To ask this question and to seek an answer to this problem is to be disgusted by the current state of affairs. I will acknowledge that at the start of such an investigation, I am in danger of allowing my response to be overly individualistic, putting my self-interest as the person to be cared for over the self-interest of the worker, my supposed carer. But as I go on in this investigation I wish to show that this disgust and what it means in the context of care-less care, refers to systemic failures within the disability sector. At this point the “disability sector” is a part of the labour force and as such makes a contribution for which I, too, as a member of this society – quite apart from my FA “disability” – retain responsibility.
The following are what I believe are four key factors in the promotion of a sustainable disability sector. These are pragmatism, altruism, passion and empathy. These factors need to be affirmed in ongoing positive action if a workable disability sector is to provide the service it is set up to provide.
We need to look beyond one size fits all theory and be open and honest about our plans for the future. An individualized form of practical thinking is a high priority in today’s disability sector. That is, when looking to assist people with severe disabilities like myself, there is and should be a high demand for such pragmatic thinkers.
I discuss altruism by aligning my affirmations with moral philosopher Adam Smith (1723–1790) who is known for his later publication in economics. In his book The Theory of Moral Sentiments (1759) he refers to self-interest, but it is important to note that he is actually focused on how the morality of the common good is promoted when a job is performed with self-interested passion, leading not only to the advantage of the worker but also to those served. In this sense, altruism is better understood as the effects of self-interest, not selfishness. According to Smith:
“It is not from the benevolence of the butcher, the brewer, or the baker, that we expect our dinner, but from their regard to their own interest… We address ourselves. Not to their humanity but to their self-love, and never talk to them of our own necessities but of their advantages.”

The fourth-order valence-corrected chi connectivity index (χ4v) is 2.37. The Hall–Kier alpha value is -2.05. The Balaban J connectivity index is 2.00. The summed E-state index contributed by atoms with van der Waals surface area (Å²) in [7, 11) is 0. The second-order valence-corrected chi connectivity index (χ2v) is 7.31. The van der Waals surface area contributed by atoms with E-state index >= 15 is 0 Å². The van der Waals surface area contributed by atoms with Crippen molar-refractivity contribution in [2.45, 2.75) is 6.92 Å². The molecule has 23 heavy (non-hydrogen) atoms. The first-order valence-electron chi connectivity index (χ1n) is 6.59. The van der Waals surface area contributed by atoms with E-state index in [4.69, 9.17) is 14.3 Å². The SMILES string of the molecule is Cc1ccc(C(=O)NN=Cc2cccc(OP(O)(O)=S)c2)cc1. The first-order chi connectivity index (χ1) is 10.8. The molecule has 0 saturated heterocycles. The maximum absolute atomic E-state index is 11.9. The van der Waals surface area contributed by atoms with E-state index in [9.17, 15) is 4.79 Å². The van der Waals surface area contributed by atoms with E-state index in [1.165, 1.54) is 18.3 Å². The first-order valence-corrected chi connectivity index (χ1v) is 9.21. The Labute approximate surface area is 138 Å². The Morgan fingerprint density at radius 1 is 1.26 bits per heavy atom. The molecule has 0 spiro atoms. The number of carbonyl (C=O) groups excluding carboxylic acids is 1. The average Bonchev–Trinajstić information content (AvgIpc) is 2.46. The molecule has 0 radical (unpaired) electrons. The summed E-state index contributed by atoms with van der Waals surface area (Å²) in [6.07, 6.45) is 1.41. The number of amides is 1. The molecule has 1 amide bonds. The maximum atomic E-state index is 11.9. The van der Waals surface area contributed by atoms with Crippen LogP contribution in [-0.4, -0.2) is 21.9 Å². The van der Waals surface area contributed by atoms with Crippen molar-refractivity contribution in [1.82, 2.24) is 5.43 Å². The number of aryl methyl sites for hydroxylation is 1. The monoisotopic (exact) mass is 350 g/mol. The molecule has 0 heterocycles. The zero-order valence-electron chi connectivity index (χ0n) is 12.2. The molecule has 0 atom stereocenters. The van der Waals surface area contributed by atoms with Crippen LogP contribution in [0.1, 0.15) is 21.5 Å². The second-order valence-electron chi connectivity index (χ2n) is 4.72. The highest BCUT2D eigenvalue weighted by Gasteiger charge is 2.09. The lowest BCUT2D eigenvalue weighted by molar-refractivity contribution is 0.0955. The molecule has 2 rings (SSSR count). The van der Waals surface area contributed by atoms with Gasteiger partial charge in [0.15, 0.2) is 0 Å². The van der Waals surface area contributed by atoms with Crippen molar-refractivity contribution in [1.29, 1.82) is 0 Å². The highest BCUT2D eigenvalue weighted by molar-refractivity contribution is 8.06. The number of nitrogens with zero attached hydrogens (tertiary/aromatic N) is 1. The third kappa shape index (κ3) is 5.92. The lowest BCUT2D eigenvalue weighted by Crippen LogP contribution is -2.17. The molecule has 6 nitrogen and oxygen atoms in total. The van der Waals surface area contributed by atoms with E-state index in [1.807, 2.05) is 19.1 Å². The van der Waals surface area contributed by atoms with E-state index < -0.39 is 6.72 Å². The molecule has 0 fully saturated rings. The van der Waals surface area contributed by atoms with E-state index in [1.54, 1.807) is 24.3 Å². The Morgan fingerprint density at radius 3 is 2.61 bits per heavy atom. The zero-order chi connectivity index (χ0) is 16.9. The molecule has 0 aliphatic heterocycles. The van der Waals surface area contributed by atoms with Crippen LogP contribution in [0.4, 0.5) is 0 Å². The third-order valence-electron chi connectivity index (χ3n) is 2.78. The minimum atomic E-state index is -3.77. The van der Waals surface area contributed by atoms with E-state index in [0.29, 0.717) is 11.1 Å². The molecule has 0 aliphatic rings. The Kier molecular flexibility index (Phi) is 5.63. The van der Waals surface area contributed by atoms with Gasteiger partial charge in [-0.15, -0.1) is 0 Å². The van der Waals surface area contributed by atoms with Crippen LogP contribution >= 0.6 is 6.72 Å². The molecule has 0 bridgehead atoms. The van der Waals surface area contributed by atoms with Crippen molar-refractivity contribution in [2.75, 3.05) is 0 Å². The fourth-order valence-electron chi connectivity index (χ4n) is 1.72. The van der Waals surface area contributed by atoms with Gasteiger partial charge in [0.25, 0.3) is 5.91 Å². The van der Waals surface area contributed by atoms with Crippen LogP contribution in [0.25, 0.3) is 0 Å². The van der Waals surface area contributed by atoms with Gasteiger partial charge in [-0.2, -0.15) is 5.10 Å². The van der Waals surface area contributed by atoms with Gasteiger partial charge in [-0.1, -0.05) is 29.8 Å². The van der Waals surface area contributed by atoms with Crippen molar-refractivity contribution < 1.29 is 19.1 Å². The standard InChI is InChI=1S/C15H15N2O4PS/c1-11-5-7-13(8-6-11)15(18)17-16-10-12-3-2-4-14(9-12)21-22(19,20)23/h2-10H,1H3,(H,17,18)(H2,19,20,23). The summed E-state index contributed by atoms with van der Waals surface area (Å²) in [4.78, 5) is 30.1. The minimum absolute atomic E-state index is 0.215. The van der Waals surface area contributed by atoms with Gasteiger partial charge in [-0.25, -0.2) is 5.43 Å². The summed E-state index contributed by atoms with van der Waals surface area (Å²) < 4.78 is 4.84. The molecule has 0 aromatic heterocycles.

Altruism is closely aligned to selflessness which will give us a better understanding of how it will work with the disability sector. It is a much needed principle within the disability sector.
Passion refers to our need to desire to act, seeking to achieve our goals. Usually, judging on my own principle disability support worker for a client like myself, they must be extremely passionate. That is, as my needs change, my supports will also change. This means that my “support worker” is one attuned to my changing needs for support.
Empathy is the ability to put yourself in another person’s position. True empathy is always found from discovering the true goals of the person with severe disabilities. To discover those goals, a support worker is then more able to judge the cared-for person’s thoughts, feelings and actions and provide the best care possible.
I talk about social issues and disability in my book, 6 and a ½ Years on a Dunghill: Life in Specialist Disability Accommodation.
You can also order directly from me.
Many thanks to my friend and colleague Bruce Wearne, who has inspired me greatly in all my work and who has been my prolific ghost writer, my gratitude also extends to my phenomenal team of academic support workers. Firstly, team leader whose brilliance and courteous behavior has been a surmountable addition to my work, Christina Irugalbandara whose work means so much to me and Daniella De Bruin whose brilliant and caring nature means so much to me. Also, Ikemi Ivara whose ability to command and control the situation with kindness. Lastly but definitely not least Mercy Ndegwa who’s continually teaching me how to be a better person.